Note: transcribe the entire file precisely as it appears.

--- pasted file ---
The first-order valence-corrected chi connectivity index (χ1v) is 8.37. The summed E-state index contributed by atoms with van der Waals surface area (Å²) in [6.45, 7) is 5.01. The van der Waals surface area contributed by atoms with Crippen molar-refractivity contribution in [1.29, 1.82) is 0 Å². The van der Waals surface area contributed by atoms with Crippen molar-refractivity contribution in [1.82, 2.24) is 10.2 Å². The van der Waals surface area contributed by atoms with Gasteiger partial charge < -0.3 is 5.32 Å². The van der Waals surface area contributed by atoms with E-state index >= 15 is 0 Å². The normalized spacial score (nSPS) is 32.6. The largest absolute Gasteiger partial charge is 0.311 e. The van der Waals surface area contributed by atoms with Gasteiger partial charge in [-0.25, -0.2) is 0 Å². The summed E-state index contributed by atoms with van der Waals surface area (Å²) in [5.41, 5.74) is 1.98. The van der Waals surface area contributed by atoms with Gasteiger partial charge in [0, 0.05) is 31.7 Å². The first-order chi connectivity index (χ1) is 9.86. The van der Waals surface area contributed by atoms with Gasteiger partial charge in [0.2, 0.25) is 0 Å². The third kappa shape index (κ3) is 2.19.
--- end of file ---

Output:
The first-order valence-corrected chi connectivity index (χ1v) is 8.37. The summed E-state index contributed by atoms with van der Waals surface area (Å²) in [6.45, 7) is 5.01. The van der Waals surface area contributed by atoms with Crippen molar-refractivity contribution in [1.29, 1.82) is 0 Å². The van der Waals surface area contributed by atoms with Crippen molar-refractivity contribution in [1.82, 2.24) is 10.2 Å². The van der Waals surface area contributed by atoms with Gasteiger partial charge < -0.3 is 5.32 Å². The van der Waals surface area contributed by atoms with E-state index >= 15 is 0 Å². The normalized spacial score (nSPS) is 32.6. The largest absolute Gasteiger partial charge is 0.311 e. The van der Waals surface area contributed by atoms with Gasteiger partial charge in [-0.25, -0.2) is 0 Å². The summed E-state index contributed by atoms with van der Waals surface area (Å²) in [5.41, 5.74) is 1.98. The van der Waals surface area contributed by atoms with Gasteiger partial charge in [0, 0.05) is 31.7 Å². The first-order chi connectivity index (χ1) is 9.86. The van der Waals surface area contributed by atoms with Gasteiger partial charge in [0.2, 0.25) is 0 Å². The third kappa shape index (κ3) is 2.19.